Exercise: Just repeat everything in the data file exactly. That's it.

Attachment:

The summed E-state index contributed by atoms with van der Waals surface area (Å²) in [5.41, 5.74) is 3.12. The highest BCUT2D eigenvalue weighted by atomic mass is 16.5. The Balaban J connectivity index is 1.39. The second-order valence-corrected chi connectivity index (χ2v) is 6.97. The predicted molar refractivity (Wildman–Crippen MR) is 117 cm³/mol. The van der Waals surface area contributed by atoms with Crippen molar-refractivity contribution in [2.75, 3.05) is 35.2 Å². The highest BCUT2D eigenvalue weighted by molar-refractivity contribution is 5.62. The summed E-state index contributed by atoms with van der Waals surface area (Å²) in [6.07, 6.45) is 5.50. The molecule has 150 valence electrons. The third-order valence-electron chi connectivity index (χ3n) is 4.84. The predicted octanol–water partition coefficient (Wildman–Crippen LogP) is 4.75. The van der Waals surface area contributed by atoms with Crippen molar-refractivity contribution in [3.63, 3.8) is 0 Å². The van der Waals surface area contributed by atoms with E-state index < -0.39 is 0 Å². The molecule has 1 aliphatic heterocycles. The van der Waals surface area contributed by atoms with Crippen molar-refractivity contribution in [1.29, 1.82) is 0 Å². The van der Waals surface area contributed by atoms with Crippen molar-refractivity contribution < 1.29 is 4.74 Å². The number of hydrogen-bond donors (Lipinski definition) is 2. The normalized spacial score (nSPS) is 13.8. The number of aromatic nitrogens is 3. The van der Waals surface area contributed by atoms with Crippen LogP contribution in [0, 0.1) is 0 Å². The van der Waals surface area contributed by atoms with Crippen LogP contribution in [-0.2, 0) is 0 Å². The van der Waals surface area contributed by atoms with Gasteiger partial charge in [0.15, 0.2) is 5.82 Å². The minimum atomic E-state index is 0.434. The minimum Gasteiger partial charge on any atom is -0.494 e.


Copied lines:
The summed E-state index contributed by atoms with van der Waals surface area (Å²) in [5.41, 5.74) is 3.12. The highest BCUT2D eigenvalue weighted by atomic mass is 16.5. The Balaban J connectivity index is 1.39. The second-order valence-corrected chi connectivity index (χ2v) is 6.97. The predicted molar refractivity (Wildman–Crippen MR) is 117 cm³/mol. The van der Waals surface area contributed by atoms with Crippen molar-refractivity contribution in [2.75, 3.05) is 35.2 Å². The highest BCUT2D eigenvalue weighted by molar-refractivity contribution is 5.62. The summed E-state index contributed by atoms with van der Waals surface area (Å²) in [6.07, 6.45) is 5.50. The molecule has 150 valence electrons. The third-order valence-electron chi connectivity index (χ3n) is 4.84. The predicted octanol–water partition coefficient (Wildman–Crippen LogP) is 4.75. The van der Waals surface area contributed by atoms with Crippen molar-refractivity contribution in [3.63, 3.8) is 0 Å². The van der Waals surface area contributed by atoms with E-state index < -0.39 is 0 Å². The molecule has 1 aliphatic heterocycles. The van der Waals surface area contributed by atoms with Crippen molar-refractivity contribution in [1.29, 1.82) is 0 Å². The van der Waals surface area contributed by atoms with Crippen molar-refractivity contribution < 1.29 is 4.74 Å². The number of hydrogen-bond donors (Lipinski definition) is 2. The normalized spacial score (nSPS) is 13.8. The number of aromatic nitrogens is 3. The van der Waals surface area contributed by atoms with Crippen LogP contribution in [0, 0.1) is 0 Å². The van der Waals surface area contributed by atoms with Crippen LogP contribution in [-0.2, 0) is 0 Å². The van der Waals surface area contributed by atoms with Gasteiger partial charge in [0.15, 0.2) is 5.82 Å². The minimum atomic E-state index is 0.434. The minimum Gasteiger partial charge on any atom is -0.494 e.